For the two Mercedes drivers, the United States Grand Prix was a race that hinged on timing. Trailing the championship battle, Lewis Hamilton took a timely victory in Austin, notching the fiftieth win of his career. Equally timely was teammate Nico Rosberg’s second place finish, which minimized the damage on his still sizable title lead. The Mercedes one-two finish was consolidated by a Virtual Safety Car deployment at the most opportune time for the Silver Arrows, when both Hamilton and Rosberg effectively took a free pit stop under the circumstances.
One year ago, Hamilton clinched his third drivers’ championship in Circuit of the Americas while this year, the most he could do was inch his way a few points up towards Rosberg’s current spot at the top of the standings. In a must-win race, Hamilton delivered with a perfect start from pole position and a clean drive to the checkered flag. Unlike earlier this month in Malaysia, his Mercedes power unit saw him through the finish and didn’t burst in flames.
Hamilton was able to dictate the pace from up front, neutralizing a fast-starting Daniel Ricciardo, who was on the super-soft tire compound from the beginning, whereas the two Mercedes were both on the soft compound. From the very beginning, it was expected to be a tire strategy race. This mix-up of tire compounds among the front runners added delightful intrigue to the race, allowing viewers to try thinking along with team strategists and engineers in the pits. At least this thinking game pipped up the excitement for the geekier F1 fans like me.
Ricciardo’s grippier tires allowed him a faster start from third on the grid, easily overtaking Rosberg at Turn One. To be fair, Rosberg had a championship lead to protect and smartly kept his nose clean by offering almost no resistance—he knew that the best car on the field could reel in a Red Bull later in the race. But Ricciardo had track position early thanks to his strategy, so while Red Bull played aggressive, Rosberg would settle for a conservative first stint.
Meanwhile, the Ferrari of Kimi Raikkonen also started on super-softs and gained track position at the start. Through his first stint, Raikkonen kept to Rosberg’s tail before peeling into the pits at the same time as Ricciardo in an effort to shadow Red Bull’s strategy. Two laps later, Rosberg pitted to switch on to the medium-compound, committing to his “long game” strategy. So far, so good after the first round of stops.
The race-changing moment came courtesy of Max Verstappen’s engine breaking down at the race’s halfway mark. The Red Bull driver pulled off sensibly near a marshal post but the car just couldn’t be moved safely away without having to use a crane, which necessitated the crucial Virtual Safety Car deployment that played into the hands of both Mercedes drivers. Incidentally, this may have cost Verstappen’s teammate Ricciardo a potential second place finish. From second, Ricciardo pitted on Lap 26 to put on medium tires while Rosberg stayed out to inherit second place. So when the VSC was deployed, Mercedes freely double-stacked their drivers in the pits without losing position, switching both Rosberg and Hamilton onto medium tires to run until the end. Ricciardo was left hung to dry and he was not pleased.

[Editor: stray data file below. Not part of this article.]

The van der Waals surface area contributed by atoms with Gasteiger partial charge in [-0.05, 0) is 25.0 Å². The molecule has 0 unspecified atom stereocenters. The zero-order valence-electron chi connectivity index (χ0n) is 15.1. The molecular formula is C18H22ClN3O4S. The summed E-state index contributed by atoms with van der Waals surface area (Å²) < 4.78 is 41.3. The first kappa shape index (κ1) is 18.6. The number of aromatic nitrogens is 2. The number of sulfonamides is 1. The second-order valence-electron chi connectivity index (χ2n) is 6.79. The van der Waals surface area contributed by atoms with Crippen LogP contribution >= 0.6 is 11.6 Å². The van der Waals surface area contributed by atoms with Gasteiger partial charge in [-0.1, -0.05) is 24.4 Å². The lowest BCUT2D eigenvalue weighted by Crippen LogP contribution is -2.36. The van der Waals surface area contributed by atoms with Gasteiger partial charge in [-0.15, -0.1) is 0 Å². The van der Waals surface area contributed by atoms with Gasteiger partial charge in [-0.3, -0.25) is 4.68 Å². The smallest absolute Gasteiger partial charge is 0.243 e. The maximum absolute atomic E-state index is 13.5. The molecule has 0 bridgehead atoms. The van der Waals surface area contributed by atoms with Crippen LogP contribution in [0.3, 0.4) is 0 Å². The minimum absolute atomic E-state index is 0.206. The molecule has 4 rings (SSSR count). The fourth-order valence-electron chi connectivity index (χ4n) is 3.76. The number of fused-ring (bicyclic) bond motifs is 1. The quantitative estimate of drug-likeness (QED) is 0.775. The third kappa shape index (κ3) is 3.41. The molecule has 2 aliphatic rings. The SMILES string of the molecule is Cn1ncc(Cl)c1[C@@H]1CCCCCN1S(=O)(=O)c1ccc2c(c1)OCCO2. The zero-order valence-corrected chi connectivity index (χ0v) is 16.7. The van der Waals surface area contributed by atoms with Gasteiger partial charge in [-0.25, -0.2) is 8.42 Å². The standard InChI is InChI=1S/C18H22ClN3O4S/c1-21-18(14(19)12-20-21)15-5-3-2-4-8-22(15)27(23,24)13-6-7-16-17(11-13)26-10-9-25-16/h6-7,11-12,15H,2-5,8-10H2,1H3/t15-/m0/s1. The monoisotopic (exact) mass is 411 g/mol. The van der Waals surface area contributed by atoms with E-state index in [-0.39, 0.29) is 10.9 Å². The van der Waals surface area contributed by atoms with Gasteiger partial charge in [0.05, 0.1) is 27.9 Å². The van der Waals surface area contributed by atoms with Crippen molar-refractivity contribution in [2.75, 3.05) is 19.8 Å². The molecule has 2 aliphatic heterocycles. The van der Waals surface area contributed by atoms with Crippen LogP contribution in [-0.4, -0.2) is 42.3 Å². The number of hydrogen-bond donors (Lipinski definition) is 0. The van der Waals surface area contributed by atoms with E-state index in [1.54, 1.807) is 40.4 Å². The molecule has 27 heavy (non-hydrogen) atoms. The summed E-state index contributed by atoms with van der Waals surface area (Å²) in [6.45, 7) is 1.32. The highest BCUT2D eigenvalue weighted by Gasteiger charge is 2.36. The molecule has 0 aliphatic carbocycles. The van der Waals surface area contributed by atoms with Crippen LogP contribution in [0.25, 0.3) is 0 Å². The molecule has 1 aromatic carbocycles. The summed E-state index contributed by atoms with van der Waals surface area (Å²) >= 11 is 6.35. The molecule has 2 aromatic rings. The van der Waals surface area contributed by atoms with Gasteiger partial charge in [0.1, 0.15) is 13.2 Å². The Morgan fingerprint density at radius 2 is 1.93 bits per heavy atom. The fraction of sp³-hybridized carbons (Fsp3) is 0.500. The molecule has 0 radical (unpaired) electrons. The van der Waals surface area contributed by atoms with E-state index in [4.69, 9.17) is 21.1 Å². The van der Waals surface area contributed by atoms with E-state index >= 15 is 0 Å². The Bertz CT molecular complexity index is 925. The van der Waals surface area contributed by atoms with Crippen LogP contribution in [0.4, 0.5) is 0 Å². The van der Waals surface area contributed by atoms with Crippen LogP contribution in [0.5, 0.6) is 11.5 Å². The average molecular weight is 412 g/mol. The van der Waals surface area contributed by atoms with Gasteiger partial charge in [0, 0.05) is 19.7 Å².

From then on, the top three maintained their positions to the checkered flag but there was still some drama left behind them. Raikkonen came in for an odd third stop—nobody else intended to run a three-stopper. Coming out of the pits, the Finn abruptly stopped his car because a wheel had not been properly fastened. It was an utter disaster for Raikkonen, whose race was forced into retirement by his own pit crew. This is just another familiar episode of the Ferrari team looking bewildered in a faltering campaign.
The final five laps showcased Fernando Alonso’s brilliance as he danced his way to a fifth place finish, pushing past Felipe Massa and yee-hawing through Carlos Sainz in the race’s best scrap. He may not have won the official fan-voted Driver of the Day recognition but on the tenth anniversary of his second world championship win, the Spaniard was phenomenal. His McLaren teammate Jenson Button turned in a quietly effective performance by finishing ninth after starting from eighteenth. Another double-points-scoring finish allows McLaren to more easily shake off the disappointment in Japan two weeks ago.
Staying within the continent, F1 heads a little ways southwest from Texas into the thin air of Mexico City for the Mexican Grand Prix this upcoming weekend. I tell you what, it’s a long straight leading up to Turn One of the Autodromo de Hermanos Rodriguez and things could get dicey at the start. Hamilton will be on attack mode but Rosberg, just like he always does, will be playing the long game. One title-winning scenario for Rosberg in Mexico is that he wins the race and Hamilton does not score a point. It’s a scenario that is highly unlikely but definitely not impossible. All is up for grabs in Mexico City next weekend.